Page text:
Cows are not fast thinkers by any means, and if the range of average human intelligence runs from one thousand to ten thousand associations per minute, then cows can do fifty to one hundred per minute at best. Bossy was a fast thinker for a cow and had better than average concentration. She also had lots of time to figure-figure. And she had lots of time to watch and observe the obvious, which is how the most intelligent beings of any species learn. Though it took her several years to work through all these steps, eventually Bossy realized that:

  1. All the male calves and most of the female ones went to Who Knows Where when they were very young;
  2. Most of the cows that went were older ones or youngsters who failed to have a calf;
  3. Whether young or old, the farmer would begin to appear displeased with them at milking time before they went to who knows where;
  4. The reason the farmer went to so much trouble to feed and house them was that he wanted the milk they produced;
  5. Usually, it was the older cows who began to produce less milk, though sometimes a young one would not be a good milker.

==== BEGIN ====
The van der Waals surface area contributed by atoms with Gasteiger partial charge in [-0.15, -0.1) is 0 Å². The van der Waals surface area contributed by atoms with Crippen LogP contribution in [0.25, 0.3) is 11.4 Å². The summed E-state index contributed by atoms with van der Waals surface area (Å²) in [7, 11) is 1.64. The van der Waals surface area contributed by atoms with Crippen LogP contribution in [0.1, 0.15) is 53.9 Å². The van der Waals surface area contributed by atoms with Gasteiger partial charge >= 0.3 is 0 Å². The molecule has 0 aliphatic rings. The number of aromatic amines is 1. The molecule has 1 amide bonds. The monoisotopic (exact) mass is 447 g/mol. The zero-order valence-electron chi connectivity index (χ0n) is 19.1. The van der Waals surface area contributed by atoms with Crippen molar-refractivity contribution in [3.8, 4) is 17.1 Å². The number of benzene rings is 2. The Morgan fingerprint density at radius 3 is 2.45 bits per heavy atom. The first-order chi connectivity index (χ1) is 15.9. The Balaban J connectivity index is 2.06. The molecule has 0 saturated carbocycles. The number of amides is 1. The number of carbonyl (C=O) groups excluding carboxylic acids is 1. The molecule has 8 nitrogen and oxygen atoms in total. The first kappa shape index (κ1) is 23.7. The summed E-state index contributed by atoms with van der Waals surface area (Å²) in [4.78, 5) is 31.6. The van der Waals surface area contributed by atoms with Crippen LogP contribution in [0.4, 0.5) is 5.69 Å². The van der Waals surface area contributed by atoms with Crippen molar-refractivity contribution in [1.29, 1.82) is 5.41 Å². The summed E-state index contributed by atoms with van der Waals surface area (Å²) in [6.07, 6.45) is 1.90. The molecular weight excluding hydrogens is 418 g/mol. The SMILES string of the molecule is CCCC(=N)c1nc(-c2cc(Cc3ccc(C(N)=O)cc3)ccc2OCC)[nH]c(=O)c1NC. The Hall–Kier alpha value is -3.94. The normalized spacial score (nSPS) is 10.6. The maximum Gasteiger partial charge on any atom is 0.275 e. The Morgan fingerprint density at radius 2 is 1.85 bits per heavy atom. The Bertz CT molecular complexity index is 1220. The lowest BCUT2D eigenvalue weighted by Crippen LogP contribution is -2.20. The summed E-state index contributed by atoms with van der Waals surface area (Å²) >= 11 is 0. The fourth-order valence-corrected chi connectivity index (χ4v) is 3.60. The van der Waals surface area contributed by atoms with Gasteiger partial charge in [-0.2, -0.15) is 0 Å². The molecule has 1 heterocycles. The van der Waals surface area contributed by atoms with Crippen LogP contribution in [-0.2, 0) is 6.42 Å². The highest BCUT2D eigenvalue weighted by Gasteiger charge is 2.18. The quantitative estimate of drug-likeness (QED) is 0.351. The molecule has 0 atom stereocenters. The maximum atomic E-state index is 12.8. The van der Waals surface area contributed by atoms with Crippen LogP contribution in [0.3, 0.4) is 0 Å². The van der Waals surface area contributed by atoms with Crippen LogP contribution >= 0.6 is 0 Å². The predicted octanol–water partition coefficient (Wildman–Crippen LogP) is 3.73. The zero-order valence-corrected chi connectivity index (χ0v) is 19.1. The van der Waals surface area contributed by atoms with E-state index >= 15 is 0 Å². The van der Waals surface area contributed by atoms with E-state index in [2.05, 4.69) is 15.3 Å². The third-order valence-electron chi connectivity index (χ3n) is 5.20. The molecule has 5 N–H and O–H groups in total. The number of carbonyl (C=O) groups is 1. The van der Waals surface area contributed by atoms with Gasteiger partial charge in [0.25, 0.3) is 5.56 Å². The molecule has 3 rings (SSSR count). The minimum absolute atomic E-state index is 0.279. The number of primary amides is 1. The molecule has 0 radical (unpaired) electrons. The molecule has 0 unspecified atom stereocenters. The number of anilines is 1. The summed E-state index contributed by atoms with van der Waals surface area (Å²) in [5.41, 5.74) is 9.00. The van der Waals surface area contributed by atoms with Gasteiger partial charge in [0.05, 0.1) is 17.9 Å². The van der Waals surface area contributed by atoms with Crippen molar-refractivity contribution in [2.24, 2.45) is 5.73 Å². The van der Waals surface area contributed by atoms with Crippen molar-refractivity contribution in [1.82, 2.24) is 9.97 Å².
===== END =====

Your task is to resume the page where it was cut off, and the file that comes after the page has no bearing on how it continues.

Thus, Bossy came to understand the realities and tragedies of her life.
Bossy realized that she and the other cows were there to make milk for the farmer. Male cows gave no milk; neither did cows that failed to have a calf; and old cows began to give less and less milk. Though Bossy did not know her age, she knew for certain that eventually, her milk production would also lessen and eventually, the farmer would send her away on the truck. Was there nothing she could do about it? Was there no way to prevent her eventual trip to Who Knows Where?

    It seemed hopeless. Still, Bossy was only a cow and could not stay depressed and worried constantly, especially since her day to day experience was so pleasant. But Bossy's thoughts turned to Who Knows Where far more often than any other cow in the herd.

    Bossy's problem had a slow but inevitable effect on her. She began to pay closer attention to the details of her life, trying to understand everything about her. And as she developed a deeper understanding, she found herself inevitably drawn to taking responsibility for things around her. When other cows got irritated with each other and squabbled, Bossy was the one who went over and made them stop fussing. Bossy was the one who always realized first that it was approaching time for the farmer to come out to the pasture and lead them back to the barn for milking and so Bossy went first to the pasture gate to wait. And thus it was that Bossy became the boss cow who led the herd.